The benefit is the removal or reduction of the floater and the elimination or reduction of symptoms.

When a very brief statement of surgical success is needed, the use of 92 per cent success is appropriate. That number is accurate, but it is a composite of all types of floaters. Success with opacity obliteration is like any other surgical procedure in that case selection and the surgeon’s experience affect it. Success can be above 95 percent with narrow case selection. As one gains experience and tries more difficult cases, the success rate drops. Many cases are so straight forward that one can not only predict accurately the success, but one can predict fairly accurately how many shots it will take to clear the opacity.

Success can be obtained in two ways: (1) eliminating or reducing the floaters or (2) moving the floaters so they are seen less by the patient. In each case you decide which method (or rarely a combination of the two) you will use.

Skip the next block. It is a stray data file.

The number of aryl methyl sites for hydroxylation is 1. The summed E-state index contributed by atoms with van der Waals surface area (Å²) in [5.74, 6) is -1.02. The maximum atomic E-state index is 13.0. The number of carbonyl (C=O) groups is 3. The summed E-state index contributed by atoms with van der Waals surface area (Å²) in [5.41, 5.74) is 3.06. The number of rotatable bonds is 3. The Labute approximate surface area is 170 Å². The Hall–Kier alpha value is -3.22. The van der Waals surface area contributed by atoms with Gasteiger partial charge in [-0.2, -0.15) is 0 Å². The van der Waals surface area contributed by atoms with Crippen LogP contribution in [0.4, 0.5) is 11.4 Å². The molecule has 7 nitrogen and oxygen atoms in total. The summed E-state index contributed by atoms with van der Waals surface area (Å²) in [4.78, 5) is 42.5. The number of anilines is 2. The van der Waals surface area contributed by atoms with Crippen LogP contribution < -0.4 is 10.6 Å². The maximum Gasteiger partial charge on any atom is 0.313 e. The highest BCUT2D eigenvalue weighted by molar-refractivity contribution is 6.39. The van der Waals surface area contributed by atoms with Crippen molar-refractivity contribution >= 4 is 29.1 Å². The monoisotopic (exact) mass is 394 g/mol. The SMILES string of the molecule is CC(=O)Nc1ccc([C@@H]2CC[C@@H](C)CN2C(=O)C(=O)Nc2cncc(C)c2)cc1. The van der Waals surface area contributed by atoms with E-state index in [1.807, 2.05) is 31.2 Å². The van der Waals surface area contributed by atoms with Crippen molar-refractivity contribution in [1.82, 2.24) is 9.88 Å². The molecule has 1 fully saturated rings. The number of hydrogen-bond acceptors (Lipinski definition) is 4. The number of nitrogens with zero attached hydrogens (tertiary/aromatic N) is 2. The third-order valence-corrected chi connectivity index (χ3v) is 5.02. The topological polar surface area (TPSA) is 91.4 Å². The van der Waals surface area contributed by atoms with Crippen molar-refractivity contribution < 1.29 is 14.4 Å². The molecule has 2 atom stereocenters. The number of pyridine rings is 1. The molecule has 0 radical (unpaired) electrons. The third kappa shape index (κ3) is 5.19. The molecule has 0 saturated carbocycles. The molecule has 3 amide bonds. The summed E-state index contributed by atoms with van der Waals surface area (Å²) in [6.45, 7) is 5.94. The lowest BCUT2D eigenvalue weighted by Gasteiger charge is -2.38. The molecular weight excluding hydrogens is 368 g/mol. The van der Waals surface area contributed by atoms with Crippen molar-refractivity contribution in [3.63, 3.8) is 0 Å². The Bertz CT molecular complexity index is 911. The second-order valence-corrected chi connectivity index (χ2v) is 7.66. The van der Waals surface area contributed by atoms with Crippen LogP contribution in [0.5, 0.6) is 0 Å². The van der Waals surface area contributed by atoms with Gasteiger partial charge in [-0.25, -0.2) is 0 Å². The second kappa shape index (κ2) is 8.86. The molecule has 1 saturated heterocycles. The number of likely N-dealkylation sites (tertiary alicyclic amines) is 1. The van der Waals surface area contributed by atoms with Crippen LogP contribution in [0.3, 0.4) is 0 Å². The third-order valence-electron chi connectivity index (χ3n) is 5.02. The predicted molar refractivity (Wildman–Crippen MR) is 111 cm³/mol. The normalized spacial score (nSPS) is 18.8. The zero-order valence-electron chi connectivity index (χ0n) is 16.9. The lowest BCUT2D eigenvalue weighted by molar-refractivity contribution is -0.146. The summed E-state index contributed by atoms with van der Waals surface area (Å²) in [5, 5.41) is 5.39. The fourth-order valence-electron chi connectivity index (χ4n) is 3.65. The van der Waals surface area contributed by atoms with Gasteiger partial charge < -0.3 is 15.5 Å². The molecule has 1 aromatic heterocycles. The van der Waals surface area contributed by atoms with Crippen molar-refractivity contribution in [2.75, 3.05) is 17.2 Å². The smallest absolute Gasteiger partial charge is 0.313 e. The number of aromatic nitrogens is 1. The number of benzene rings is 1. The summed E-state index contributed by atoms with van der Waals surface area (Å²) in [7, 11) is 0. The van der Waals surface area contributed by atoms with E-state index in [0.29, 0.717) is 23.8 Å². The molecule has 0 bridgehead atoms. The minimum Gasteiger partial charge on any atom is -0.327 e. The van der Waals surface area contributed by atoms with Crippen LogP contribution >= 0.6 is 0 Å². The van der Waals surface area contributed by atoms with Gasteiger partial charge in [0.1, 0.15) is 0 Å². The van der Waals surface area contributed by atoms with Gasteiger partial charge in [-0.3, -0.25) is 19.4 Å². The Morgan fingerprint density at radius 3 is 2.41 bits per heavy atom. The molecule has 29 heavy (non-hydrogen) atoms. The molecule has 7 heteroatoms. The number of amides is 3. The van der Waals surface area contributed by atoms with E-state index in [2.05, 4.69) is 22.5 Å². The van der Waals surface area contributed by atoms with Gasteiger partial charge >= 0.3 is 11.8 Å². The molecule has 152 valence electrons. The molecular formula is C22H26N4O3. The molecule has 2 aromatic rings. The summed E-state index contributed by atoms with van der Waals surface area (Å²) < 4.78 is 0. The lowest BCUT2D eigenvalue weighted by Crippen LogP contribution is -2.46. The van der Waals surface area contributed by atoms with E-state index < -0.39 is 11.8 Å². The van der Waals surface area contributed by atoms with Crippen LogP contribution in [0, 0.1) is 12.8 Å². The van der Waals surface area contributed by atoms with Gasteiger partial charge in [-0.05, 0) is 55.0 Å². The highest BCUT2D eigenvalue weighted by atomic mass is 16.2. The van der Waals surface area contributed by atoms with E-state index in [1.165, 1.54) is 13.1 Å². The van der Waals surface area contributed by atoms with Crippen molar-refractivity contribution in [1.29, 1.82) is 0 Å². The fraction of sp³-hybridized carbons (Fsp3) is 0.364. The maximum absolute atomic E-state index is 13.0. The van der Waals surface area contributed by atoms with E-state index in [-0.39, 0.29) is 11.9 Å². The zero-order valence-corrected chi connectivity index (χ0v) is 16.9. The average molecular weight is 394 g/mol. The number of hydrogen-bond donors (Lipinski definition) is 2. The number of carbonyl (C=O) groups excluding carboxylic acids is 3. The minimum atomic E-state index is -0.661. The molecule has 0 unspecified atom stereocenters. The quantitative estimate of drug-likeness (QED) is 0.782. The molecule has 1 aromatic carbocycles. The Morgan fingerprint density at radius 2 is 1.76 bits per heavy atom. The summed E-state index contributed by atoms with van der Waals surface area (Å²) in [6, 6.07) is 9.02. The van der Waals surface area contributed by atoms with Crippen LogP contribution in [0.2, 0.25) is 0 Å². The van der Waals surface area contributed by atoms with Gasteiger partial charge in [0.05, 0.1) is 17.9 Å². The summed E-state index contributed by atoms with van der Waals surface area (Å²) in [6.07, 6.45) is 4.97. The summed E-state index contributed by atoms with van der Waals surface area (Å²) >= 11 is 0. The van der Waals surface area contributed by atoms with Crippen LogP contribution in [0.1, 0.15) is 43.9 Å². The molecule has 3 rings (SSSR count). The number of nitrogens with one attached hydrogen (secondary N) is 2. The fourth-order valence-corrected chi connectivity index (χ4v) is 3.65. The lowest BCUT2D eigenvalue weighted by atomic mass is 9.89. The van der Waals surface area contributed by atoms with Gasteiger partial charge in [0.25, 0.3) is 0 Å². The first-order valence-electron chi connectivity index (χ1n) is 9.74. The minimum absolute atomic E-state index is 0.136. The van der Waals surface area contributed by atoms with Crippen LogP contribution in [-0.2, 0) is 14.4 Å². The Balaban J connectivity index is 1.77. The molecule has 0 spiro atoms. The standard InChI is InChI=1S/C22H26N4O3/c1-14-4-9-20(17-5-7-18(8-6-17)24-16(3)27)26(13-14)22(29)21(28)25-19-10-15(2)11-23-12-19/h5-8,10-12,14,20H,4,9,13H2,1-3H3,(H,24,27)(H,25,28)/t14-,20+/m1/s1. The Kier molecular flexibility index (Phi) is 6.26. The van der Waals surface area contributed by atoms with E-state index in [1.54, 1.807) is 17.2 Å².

In general, this is a low risk procedure. The U. S. Food and Drug Administration approved our application to perform a study on the Laser Treatment of Vitreous Opacities and ruled it a “non-significant risk device study.” After gaining this FDA ruling, we did our 200 case Formal Study. There were no significant short or long term complications in the 200 patients.

In spite of this excellent record of safety, the operative permit should contain the statement that complications are quite unlikely, but can occur. Hemorrhage, retinal detachment, damage to the lens, elevation of ocular pressure, and others are possible. No listing of complications is complete.

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John Karickhoff, M.D. • 313 Park Avenue • Falls Church, VA 22046

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